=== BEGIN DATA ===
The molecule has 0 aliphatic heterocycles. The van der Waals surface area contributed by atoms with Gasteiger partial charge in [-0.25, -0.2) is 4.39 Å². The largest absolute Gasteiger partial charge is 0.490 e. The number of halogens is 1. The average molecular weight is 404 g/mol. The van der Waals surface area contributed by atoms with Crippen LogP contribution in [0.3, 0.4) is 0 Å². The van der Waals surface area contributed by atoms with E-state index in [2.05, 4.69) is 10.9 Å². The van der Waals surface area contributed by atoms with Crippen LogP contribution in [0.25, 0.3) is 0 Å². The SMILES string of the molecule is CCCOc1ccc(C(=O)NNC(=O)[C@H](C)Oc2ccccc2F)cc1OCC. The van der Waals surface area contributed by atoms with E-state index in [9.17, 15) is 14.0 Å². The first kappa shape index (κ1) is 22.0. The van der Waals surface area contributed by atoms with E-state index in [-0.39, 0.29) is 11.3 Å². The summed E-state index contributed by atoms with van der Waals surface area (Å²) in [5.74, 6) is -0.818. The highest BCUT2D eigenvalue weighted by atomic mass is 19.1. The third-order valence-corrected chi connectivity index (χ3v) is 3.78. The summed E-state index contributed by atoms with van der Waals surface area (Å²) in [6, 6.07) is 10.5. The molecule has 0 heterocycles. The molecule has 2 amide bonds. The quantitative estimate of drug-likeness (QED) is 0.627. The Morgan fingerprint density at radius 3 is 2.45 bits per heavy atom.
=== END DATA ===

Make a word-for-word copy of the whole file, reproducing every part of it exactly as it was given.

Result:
The molecule has 0 aliphatic heterocycles. The van der Waals surface area contributed by atoms with Gasteiger partial charge in [-0.25, -0.2) is 4.39 Å². The largest absolute Gasteiger partial charge is 0.490 e. The number of halogens is 1. The average molecular weight is 404 g/mol. The van der Waals surface area contributed by atoms with Crippen LogP contribution in [0.3, 0.4) is 0 Å². The van der Waals surface area contributed by atoms with E-state index in [2.05, 4.69) is 10.9 Å². The van der Waals surface area contributed by atoms with Crippen LogP contribution in [0.25, 0.3) is 0 Å². The SMILES string of the molecule is CCCOc1ccc(C(=O)NNC(=O)[C@H](C)Oc2ccccc2F)cc1OCC. The van der Waals surface area contributed by atoms with E-state index in [9.17, 15) is 14.0 Å². The first kappa shape index (κ1) is 22.0. The van der Waals surface area contributed by atoms with E-state index in [-0.39, 0.29) is 11.3 Å². The summed E-state index contributed by atoms with van der Waals surface area (Å²) in [5.74, 6) is -0.818. The highest BCUT2D eigenvalue weighted by atomic mass is 19.1. The third-order valence-corrected chi connectivity index (χ3v) is 3.78. The summed E-state index contributed by atoms with van der Waals surface area (Å²) in [6, 6.07) is 10.5. The molecule has 0 heterocycles. The molecule has 2 amide bonds. The quantitative estimate of drug-likeness (QED) is 0.627. The Morgan fingerprint density at radius 3 is 2.45 bits per heavy atom.